Having previously prepped and primed the vintage style alder body – there’s nothing here which hasn’t been extensively covered elsewhere. If you want a more step-by-step description of my process – I’ve covered things before. Try this and this.
My replacement “62” body has been drilled for its’ tremolo, and the remaining fine pencil marks are removed with naphtha, and a paper towel. Once the body has been thoroughly cleaned and degreased with another general wipe over with a little more naphtha – the body is then lightly keyed with a coarse, red Mirla Mirlon sanding pad.
The body has taken the primer well, and the surface appears to be really smooth – with no obvious spray texture or “orange-peeling”. It’d be a shame to mess up the paint job now – so a thorough clean over after keying is absolutely essential. I re-fit my usual handling arm to the neck pocket, and then carefully clean out all of the dust and debris which collects in the routed cavities. An airbrush with a compressed air supply is useful to blow fine dust out of the tighter corners, and a tack cloth is always basic, recommended kit. Once the body is completely clean and dust free – I can proceed with the colour coat.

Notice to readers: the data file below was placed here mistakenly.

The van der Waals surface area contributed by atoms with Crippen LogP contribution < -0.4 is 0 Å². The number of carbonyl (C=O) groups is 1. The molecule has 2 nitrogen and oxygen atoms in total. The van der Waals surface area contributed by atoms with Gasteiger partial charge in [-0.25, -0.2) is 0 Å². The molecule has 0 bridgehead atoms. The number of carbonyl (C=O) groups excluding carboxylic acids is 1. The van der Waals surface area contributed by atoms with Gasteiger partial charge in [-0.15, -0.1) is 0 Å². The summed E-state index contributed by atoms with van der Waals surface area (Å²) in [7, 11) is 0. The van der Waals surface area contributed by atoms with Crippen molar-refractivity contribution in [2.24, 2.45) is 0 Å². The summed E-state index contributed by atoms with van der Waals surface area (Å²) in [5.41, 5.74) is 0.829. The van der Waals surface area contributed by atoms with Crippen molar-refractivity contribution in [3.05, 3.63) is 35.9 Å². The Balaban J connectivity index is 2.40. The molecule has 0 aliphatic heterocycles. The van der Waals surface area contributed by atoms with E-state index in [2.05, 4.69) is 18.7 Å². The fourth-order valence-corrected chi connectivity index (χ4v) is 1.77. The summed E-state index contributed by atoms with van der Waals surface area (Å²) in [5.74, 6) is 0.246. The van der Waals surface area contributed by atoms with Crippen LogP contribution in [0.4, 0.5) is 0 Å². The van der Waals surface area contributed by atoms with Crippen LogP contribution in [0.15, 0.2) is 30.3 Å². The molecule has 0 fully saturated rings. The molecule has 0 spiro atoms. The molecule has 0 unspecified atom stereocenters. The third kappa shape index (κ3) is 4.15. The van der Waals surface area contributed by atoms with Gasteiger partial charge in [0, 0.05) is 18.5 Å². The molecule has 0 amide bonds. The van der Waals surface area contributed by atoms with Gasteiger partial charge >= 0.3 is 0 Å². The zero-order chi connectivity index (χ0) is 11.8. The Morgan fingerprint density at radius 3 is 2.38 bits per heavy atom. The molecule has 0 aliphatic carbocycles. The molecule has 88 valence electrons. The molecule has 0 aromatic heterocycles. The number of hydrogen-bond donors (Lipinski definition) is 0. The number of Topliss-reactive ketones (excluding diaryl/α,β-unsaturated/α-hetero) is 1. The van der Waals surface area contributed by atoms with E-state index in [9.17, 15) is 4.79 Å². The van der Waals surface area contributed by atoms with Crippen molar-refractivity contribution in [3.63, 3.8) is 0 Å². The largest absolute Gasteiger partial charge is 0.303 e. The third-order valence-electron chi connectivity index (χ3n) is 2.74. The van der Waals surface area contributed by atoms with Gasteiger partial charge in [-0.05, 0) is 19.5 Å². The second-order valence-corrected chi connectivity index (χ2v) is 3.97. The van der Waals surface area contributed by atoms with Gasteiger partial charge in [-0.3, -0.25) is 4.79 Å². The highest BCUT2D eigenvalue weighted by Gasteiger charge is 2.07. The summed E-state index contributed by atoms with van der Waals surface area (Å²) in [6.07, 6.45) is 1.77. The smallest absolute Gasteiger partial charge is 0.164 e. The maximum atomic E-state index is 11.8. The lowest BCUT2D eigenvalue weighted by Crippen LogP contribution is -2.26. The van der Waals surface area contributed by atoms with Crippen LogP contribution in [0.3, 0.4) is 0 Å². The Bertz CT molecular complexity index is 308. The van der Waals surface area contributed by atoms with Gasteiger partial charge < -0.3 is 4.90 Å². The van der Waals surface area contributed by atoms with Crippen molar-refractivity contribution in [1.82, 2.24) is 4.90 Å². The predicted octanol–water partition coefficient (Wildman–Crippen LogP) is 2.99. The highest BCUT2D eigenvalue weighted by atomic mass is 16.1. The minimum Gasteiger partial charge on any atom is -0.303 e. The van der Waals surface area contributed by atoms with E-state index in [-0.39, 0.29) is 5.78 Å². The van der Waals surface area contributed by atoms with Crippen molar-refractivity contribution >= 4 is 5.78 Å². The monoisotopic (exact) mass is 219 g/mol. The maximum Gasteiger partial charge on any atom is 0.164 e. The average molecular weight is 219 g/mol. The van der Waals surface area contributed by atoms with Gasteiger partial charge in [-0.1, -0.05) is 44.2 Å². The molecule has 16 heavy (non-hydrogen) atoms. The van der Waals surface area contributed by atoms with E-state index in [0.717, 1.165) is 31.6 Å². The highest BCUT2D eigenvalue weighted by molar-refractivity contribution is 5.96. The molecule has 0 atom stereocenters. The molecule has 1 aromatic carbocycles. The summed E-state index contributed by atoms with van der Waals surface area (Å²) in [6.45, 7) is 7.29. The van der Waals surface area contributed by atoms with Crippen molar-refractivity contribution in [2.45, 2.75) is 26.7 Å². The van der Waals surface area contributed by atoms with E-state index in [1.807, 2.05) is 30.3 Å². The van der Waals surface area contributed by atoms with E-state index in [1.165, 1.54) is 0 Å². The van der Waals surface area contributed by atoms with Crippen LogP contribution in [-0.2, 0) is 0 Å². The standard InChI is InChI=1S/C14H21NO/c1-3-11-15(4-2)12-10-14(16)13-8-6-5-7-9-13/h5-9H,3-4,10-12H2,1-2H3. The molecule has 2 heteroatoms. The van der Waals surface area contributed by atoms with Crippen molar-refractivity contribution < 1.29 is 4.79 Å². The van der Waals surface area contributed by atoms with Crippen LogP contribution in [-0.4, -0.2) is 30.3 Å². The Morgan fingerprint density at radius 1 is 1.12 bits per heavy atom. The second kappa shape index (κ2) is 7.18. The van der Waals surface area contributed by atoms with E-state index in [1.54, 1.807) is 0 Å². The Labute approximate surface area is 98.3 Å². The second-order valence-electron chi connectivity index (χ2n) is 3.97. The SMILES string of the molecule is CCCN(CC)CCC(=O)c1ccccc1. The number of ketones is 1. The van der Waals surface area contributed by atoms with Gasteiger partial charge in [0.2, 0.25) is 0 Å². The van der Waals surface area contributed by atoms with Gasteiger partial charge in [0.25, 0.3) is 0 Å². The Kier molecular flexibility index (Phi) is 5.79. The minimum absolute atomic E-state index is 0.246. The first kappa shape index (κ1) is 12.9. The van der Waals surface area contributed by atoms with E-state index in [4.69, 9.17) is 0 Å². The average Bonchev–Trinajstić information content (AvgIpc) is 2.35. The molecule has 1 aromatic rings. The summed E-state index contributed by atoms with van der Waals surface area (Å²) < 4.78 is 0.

I’ve got a full can of Olympic White nitro from northwestguitars.co.uk . Normally – a full can should just about do the job – but I also happen to have about a third of a can, left over from a previous job. This spare paint will help establish a good base – but because it’s from a different supplier, (in this case manchesterguitartech), I’ll use up this spare paint first – before overspraying with the other, complete, new can. There may be a slight colour mismatch between the two paints. No point finding that out too late.
Since the primer has had plenty of time to dry and cure – it’s always best to apply any first coats of paint as a light “mist” coat. The primer is designed to be entirely compatible with solvent-based nitro paint, but it’s always adviseable to “introduce” overlaid paints to any existing coats anyway – gradually building up the coverage at first. This allows the new paint to soften up the lower layers and “burn-in”. This in turn helps promote the best adhesion.